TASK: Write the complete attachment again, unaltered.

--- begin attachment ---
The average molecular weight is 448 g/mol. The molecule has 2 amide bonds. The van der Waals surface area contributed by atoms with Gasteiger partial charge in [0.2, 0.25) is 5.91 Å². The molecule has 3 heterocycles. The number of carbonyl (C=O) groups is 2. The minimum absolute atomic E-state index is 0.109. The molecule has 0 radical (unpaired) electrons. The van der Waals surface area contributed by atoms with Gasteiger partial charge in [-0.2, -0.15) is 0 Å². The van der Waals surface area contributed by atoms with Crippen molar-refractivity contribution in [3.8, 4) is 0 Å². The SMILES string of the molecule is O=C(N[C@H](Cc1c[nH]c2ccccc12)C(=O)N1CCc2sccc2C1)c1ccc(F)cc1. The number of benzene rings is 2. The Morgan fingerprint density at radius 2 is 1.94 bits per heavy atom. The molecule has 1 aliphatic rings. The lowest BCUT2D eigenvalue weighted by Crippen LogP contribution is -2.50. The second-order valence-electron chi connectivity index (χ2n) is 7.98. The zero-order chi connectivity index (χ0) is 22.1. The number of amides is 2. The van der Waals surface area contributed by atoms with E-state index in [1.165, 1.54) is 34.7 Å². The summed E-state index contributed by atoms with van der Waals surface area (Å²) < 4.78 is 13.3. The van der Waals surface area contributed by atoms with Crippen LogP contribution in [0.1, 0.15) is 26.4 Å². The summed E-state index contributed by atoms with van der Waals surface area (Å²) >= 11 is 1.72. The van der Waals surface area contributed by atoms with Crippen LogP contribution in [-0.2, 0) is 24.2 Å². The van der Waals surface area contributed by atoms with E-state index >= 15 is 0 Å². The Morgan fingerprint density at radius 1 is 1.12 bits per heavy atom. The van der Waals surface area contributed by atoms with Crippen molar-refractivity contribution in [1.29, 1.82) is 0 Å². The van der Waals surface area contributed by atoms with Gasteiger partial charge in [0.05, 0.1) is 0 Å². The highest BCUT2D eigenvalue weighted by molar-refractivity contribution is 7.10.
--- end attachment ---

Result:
The average molecular weight is 448 g/mol. The molecule has 2 amide bonds. The van der Waals surface area contributed by atoms with Gasteiger partial charge in [0.2, 0.25) is 5.91 Å². The molecule has 3 heterocycles. The number of carbonyl (C=O) groups is 2. The minimum absolute atomic E-state index is 0.109. The molecule has 0 radical (unpaired) electrons. The van der Waals surface area contributed by atoms with Gasteiger partial charge in [-0.2, -0.15) is 0 Å². The van der Waals surface area contributed by atoms with Crippen molar-refractivity contribution in [3.8, 4) is 0 Å². The SMILES string of the molecule is O=C(N[C@H](Cc1c[nH]c2ccccc12)C(=O)N1CCc2sccc2C1)c1ccc(F)cc1. The number of benzene rings is 2. The Morgan fingerprint density at radius 2 is 1.94 bits per heavy atom. The molecule has 1 aliphatic rings. The lowest BCUT2D eigenvalue weighted by Crippen LogP contribution is -2.50. The second-order valence-electron chi connectivity index (χ2n) is 7.98. The zero-order chi connectivity index (χ0) is 22.1. The number of amides is 2. The van der Waals surface area contributed by atoms with E-state index in [1.165, 1.54) is 34.7 Å². The summed E-state index contributed by atoms with van der Waals surface area (Å²) < 4.78 is 13.3. The van der Waals surface area contributed by atoms with Crippen LogP contribution in [0.1, 0.15) is 26.4 Å². The summed E-state index contributed by atoms with van der Waals surface area (Å²) >= 11 is 1.72. The van der Waals surface area contributed by atoms with Crippen LogP contribution in [-0.2, 0) is 24.2 Å². The van der Waals surface area contributed by atoms with E-state index >= 15 is 0 Å². The Morgan fingerprint density at radius 1 is 1.12 bits per heavy atom. The van der Waals surface area contributed by atoms with Crippen molar-refractivity contribution in [1.29, 1.82) is 0 Å². The van der Waals surface area contributed by atoms with Gasteiger partial charge in [0.05, 0.1) is 0 Å². The highest BCUT2D eigenvalue weighted by molar-refractivity contribution is 7.10.